After almost 10 weeks travelling through Southern and Eastern Africa, we are on the home stretch and I am writing this story from the Mozambiquen-Tanzanian border on the Rovuma River.
We are in absolute No Mans' Land – 180km of rough 4x4 road from the nearest Mozambiquen town, Mueda, and 100km of dirt road from the nearest Tanzanian town, Masasi and until two days ago, we didn't fully understand how to cross the mighty Rovuma River over to Tanzania because nobody who we asked could tell us, as no one seems to have ever crossed this border. Some told us about a new bridge, others about loading the car on two canoes that are tied together and act as a makeshift ferry. Not surprisingly, we didn't meet a single vehicle on the 180 km from Mueda, and when we arrived at the Mozambiquen side of the river last night two hours after sunset, there was – nothing! Nothing except pitch black darkness as the moon hadn't risen yet and we could only see some lights on the far Tanzanian side of the river. We didn't quite make it to the river before the border closed and therefore had to camp overnight on the Mozambiquen side, a lonely Mozambiquen soldier allowed us to pitch our tent right in front of the immigration building. This didn't, however, solve our question of where to get some food as we hadn't eaten since breakfast and when we asked our soldier (seemingly, there was only this one soldier to secure the Mozambiquen border) what to do about this, he allowed us to cross over on foot to the Tanzanian side to get some food there. So, we approached what looked like a monstruous sight in the darkness and walked for about 1km over the bridge towards the scattered lights on the Tanzanian side, occasionally looking down trying to recognize the features of the river below.
Reaching the Tanzanian side of the bridge, we first encountered a couple of love birds who had chosen the solitude to the bridge and a bit later were suddenly stopped by a Tanzanian soldier who emerged out of the darkness to question what we were doing. We explained that empty stomachs had caused us to embark on our night border crossing and fully understanding this motivation he pointed to some lights where he said we would be able to get some food. We thoroughly enjoyed the local food in the company of some local youth and several truck drivers and afterwards returned the way we had come, back over the Ponte de Unidade or Unity Bridge.
Now, the sun is up and we can see the huge bridge spanning the wide river – it is not quite clear to me why this bridge was build in such No Mans' Land, 200km inland from the coast, instead of building it on the coast allowing a more direct connection between the coastal Tanzanian and coastal Mozambiquen road. Also, the lack of border traffic appears to have resulted in a very relaxed attitude of the Mozambiquen immigration and customs personnel towards border opening and closing times. An hour after the official opening time of the border, there is still no one in sight - this gives me the time to write this story and to reflect on this trip...
10 weeks of travelling by road through Africa, the first 3 weeks from Nairobi to South Africa, via Tanzania, Malawi, Zambia, Botswana and Zimbabwe, then one month in South Africa, following the German team during the World Cup, and now 3 weeks back from South Africa to Nairobi, crossing the entire length of Mozambique. The purpose of this journey was threefold – exploring the beauty of Southern Africa, enjoying the Soccer World Cup in South Africa and laying the ground work for the Enchanting-Africa expansion to Malawi, Mozambique, Zambia, Zimbabwe, Botswana and South Africa.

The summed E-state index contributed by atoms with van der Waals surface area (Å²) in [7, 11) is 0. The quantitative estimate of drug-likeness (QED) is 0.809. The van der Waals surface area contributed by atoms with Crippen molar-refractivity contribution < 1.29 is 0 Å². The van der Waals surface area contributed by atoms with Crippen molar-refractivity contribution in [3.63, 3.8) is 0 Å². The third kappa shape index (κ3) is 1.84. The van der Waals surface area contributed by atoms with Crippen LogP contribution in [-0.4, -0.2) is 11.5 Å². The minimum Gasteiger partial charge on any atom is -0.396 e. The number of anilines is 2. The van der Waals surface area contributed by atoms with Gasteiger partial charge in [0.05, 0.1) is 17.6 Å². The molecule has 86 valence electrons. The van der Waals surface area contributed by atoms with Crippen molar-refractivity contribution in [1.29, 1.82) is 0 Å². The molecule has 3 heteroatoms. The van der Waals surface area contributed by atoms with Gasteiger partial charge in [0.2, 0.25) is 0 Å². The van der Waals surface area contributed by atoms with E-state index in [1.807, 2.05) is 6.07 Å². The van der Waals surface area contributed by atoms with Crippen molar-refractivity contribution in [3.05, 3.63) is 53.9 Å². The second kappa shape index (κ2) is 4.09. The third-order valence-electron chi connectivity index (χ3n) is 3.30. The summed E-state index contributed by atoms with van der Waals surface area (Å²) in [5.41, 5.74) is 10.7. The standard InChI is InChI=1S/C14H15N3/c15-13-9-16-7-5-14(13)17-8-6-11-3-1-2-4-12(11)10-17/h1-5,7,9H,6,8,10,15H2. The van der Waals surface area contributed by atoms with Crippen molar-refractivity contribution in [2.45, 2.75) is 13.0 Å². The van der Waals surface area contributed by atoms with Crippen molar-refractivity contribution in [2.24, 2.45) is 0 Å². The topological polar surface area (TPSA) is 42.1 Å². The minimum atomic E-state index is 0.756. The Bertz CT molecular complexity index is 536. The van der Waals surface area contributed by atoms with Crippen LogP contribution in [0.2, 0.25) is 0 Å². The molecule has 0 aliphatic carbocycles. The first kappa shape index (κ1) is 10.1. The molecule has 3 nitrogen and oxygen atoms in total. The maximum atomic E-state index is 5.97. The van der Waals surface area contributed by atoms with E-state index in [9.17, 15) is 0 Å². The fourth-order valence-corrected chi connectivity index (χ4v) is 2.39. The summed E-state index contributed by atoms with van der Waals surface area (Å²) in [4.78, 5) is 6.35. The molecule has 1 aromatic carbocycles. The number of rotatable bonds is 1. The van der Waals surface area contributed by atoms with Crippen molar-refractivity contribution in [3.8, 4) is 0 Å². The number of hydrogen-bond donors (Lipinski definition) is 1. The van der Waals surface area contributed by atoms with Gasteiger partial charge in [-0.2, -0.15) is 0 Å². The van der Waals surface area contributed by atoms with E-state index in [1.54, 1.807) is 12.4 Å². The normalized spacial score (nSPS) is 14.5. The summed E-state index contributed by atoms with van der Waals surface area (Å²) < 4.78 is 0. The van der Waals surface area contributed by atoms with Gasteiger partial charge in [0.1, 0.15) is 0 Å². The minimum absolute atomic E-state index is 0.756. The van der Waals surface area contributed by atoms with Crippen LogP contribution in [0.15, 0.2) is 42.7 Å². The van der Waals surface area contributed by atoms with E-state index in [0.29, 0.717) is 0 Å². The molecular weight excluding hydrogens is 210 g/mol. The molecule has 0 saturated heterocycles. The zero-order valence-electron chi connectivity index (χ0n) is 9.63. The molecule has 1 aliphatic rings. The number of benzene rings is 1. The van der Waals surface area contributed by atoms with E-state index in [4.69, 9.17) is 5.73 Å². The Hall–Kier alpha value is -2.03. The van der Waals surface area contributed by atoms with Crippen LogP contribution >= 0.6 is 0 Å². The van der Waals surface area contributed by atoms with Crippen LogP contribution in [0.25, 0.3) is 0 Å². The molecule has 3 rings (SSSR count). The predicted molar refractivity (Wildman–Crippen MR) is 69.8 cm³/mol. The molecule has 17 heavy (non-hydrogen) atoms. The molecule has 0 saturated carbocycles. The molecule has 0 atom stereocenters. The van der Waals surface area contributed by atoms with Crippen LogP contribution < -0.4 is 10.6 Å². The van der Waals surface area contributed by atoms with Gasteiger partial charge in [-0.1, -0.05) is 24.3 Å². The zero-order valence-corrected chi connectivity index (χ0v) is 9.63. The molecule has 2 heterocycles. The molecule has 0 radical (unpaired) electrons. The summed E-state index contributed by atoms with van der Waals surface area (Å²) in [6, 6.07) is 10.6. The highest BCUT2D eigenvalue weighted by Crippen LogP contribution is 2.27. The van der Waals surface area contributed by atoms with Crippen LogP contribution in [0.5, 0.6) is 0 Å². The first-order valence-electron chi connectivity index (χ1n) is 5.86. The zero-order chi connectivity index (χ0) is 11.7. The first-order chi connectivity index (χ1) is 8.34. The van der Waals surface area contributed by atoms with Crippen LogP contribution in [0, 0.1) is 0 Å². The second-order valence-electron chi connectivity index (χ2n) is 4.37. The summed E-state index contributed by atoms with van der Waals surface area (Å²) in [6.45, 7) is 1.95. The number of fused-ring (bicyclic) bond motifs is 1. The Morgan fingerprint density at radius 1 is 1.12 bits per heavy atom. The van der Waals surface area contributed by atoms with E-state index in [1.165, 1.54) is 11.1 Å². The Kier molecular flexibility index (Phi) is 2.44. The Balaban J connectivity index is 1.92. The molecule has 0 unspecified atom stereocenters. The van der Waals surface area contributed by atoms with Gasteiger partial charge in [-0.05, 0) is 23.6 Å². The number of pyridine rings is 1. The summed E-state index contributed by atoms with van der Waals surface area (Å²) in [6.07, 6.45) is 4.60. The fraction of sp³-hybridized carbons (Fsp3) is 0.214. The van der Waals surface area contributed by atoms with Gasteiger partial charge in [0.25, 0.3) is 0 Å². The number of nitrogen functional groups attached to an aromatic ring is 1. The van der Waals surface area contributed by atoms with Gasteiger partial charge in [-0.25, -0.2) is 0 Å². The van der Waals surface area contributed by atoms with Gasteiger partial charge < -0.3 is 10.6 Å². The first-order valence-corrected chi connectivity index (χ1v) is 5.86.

An amazing trip that has brought us to countless beautiful places - the deep blue waters of Lake Malawi, floating in a canoe past hippos on the mighty Zambezi river, getting drenched at the awe-inspiring Victoria Falls, watching hundreds of elephants drink and play at sunset on the banks of the Chobe River, discovering the once and hopefully soon again popular Hwange and Matopos National Parks in Zimbabwe, experiencing the spectacular and ever changing landscapes of South Africa, seeing Leopards on a night game drive in Sabi Sands, diving with Great White Sharks in the Western Cape and cruising with Southern Right Whales in Kwa Zulu Natal, behaving like a teenager after Germany beating England 4:1 and Argentina 4:0, skiing in the mountains of Lesotho, climbing the dunes and enjoying the incredible views and colour contrasts in the stunning Bazaruto Archipelago in Southern Mozambique, enjoying the picture postcard beaches and turquoise sea on tiny Medjumbe Island and dancing the night away in a local disco on Ibo Island in the Quirimbas Archipelago in Northern Mozambique.
Through Tanzania and Malawi
Our journey started in Nairobi on a clear morning in mid May and, with several Germany flags flying out of the windows of the recently purchased Landcruiser we looked like being on the way to a high profile Bundesliga match as we cruised towards the Tanzanian border and enjoyed the beautiful views of Mt Kilimanjaro and Mt Meru.
In the next five days we crossed through Tanzania, with stops in the scenic Usambara Mountains in northern Tanzania, the dramatic Uluguru Mountains in central Tanzania, the beautiful Southern Highlands where we enjoyed horse riding through the green carpeted tea plantations and in the bustling town of Mbeya in South Western Tanzania.